- Hard surfaces (including concrete and quick) are the majority: these are fast surfaces that require little maintenance. On the other hand, they are physically demanding because they require solid support and the quality of rebound is variable.
- Clay is a surface composed of a limestone screed covered with crushed brick or crushed stone: this is the surface of the courts at Roland-Garros. It requires a lot of maintenance against the weather. This surface is slower, which favours long exchanges and puts less strain on the players’ joints.
- Grass, a historical surface present at Wimbledon but very rare, requires a lot of maintenance. It is an ultra-fast surface with a very low bounce: it favours a more aggressive game in the service for example as well as quickly concluded exchanges.
- Indoor synthetic surfaces (carpet, parquet…) are very fast and similar to hard surfaces.
Tennis Rules: The Rankings
Players with a license from the FFT or other national tennis federation can be ranked by reaching a certain level of play through matches against opponents who are also ranked.
The ranking systems are different from one country to another and I let you refer to this well done page to understand what this buddy proudly explaining you to be 30/5 means.
(I also allow myself to congratulate you if you know someone who is part of this cult of rather well-made people, except for one arm bigger than the other).
For professional players, the world rankings are based on the results obtained during the last twelve months of competition: the WTA ranking for women and the ATP ranking for men.
With the exception of the Olympic Games, which included tennis in 1988, the sport is played in annual tournaments including the Grand Slam (Australian Open, Roland Garros, Wimbledon and US Open) and the Masters, which are common to the WTA and ATP rankings.
These competitions pit players against each other in singles play as well as in doubles play, for their own person, unlike, for example, the David Cup, which is played by national teams.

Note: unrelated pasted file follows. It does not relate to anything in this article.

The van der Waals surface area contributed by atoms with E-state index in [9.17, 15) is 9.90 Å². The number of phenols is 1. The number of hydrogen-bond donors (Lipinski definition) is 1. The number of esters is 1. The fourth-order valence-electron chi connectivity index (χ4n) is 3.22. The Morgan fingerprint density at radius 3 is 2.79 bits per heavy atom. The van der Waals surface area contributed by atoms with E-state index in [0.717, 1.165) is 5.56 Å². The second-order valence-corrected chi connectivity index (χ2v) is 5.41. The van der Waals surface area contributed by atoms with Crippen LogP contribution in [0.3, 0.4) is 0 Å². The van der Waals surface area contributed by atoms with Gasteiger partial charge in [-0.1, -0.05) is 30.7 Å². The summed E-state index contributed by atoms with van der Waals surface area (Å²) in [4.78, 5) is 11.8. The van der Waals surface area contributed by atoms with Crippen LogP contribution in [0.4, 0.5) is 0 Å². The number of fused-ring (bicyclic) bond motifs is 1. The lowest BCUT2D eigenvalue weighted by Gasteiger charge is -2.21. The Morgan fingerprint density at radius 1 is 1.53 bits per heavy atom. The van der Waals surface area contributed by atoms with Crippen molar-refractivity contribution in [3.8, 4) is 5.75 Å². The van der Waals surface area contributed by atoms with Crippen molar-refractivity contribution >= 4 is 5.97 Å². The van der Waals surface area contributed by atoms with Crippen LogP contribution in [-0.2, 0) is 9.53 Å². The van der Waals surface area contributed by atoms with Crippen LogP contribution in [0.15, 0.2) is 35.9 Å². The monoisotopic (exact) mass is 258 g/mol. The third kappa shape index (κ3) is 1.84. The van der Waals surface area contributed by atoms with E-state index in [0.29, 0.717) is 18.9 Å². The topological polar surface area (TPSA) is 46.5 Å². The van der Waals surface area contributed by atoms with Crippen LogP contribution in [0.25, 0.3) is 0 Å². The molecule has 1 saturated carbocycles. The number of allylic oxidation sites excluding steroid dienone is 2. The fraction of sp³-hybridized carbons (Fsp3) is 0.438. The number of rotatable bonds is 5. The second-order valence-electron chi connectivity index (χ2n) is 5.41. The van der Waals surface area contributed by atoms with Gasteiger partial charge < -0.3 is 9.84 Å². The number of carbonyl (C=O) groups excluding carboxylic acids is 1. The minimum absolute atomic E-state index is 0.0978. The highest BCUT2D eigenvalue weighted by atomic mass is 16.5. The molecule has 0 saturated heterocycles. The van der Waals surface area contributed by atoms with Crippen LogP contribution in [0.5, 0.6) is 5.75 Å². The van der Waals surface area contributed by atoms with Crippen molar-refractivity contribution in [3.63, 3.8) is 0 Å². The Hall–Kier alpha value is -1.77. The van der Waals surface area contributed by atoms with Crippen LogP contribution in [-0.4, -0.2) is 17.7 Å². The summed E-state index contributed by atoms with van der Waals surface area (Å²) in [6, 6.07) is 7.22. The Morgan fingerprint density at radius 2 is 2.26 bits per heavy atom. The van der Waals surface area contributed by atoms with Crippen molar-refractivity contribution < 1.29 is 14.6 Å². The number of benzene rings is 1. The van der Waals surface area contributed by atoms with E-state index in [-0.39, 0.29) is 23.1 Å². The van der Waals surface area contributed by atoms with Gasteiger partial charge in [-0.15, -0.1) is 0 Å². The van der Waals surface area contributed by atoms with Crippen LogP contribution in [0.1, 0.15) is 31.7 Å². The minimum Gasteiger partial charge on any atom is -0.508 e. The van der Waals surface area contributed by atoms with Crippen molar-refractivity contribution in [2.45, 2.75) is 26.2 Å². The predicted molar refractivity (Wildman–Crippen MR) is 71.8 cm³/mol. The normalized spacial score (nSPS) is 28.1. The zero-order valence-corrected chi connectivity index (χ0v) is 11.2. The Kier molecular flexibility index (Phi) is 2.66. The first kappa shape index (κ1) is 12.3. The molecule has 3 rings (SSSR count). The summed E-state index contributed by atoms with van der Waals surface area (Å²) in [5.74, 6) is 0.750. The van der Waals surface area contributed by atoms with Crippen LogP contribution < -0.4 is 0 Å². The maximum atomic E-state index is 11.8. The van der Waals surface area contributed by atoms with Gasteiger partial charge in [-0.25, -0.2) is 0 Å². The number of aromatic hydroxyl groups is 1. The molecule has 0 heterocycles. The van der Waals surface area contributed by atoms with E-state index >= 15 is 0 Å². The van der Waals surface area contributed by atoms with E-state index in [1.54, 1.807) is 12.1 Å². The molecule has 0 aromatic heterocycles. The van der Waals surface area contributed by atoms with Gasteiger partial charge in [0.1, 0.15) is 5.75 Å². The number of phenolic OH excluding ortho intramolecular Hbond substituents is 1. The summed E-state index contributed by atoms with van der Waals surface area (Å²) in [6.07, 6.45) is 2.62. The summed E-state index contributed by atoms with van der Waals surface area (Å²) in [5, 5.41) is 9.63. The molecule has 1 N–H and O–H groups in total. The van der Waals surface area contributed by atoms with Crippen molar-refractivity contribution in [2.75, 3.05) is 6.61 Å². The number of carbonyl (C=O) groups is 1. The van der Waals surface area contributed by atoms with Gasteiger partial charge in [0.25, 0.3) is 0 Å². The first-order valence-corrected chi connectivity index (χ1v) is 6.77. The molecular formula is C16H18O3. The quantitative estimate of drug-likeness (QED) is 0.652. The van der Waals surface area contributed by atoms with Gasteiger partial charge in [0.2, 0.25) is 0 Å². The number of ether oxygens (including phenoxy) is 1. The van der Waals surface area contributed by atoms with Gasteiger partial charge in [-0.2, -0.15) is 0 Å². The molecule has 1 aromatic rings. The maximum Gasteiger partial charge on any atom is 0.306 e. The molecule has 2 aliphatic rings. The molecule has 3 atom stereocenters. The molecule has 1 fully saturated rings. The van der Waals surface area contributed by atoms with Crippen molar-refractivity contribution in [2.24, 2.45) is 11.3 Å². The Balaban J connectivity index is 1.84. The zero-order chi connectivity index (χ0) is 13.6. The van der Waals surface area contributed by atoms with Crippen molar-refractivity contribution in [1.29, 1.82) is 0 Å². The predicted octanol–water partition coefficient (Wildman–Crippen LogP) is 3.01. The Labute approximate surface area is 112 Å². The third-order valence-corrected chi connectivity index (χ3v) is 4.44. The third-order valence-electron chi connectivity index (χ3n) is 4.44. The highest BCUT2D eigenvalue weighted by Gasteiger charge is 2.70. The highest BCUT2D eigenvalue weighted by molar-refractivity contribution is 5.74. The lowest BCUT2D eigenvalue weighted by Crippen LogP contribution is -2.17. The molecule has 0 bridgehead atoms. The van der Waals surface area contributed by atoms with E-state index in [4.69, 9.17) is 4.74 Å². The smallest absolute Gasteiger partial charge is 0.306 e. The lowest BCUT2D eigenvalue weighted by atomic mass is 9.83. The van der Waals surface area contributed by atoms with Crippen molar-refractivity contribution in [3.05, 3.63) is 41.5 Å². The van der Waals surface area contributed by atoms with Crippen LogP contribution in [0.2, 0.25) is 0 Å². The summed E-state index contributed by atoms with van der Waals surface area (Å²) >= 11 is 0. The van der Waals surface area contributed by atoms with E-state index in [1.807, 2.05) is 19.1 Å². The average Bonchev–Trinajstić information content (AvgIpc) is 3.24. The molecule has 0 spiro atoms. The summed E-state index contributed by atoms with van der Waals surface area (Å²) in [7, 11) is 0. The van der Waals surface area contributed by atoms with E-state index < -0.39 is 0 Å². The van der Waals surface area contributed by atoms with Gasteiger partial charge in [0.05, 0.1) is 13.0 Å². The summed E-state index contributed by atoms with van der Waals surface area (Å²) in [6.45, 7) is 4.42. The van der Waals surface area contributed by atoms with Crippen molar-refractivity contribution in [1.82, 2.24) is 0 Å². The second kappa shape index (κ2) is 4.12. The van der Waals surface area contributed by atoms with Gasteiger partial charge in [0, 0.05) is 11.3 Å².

Who Are the Legends of Tennis?
Due to the popularity of the sport, often broadcast on TV since the Open era, many players have become legends because of their records, techniques or personalities.
The record for the most titles won in Grand Slam tournaments is held by Roger Federer (17 titles) in the men’s and Margaret Smith Court (24 titles) in the women’s, also holding the record for successive titles in the same tournaments (6 titles), as do Steffi Graf and Martina Navrátilová.
Tournaments also have their darlings, specializing in certain surfaces rather than others.
For example, Rafael Nadal and his nine French Open titles, while Roger Federer prefers Wimbledon grass (7 titles) and Novak Djokovic and Serena Williams have more fun at the Australian Open (with five and six titles respectively).
On the French side, only four compatriots have ever won one of these prestigious tournaments: Yannick Noah (Roland Garros, 1983), Mary Pierce (Australian Open in 1995 and Wimbledon in 2000), Amélie Mauresmo (Australian Open and Wimbledon in 2006) and more recently Marion Bartoli, crowned at Wimbledon in 2013.
The Grand Slam (winning all four tournaments in a row) has only been won by five players in a row: Donald Budge (1938), Rod Laver (1962 and 1969), Maureen Connolly (1953), Margaret Smith Court (1970) and Steffi Graf (1988), who had the luxury of winning the Olympic gold medal the same year.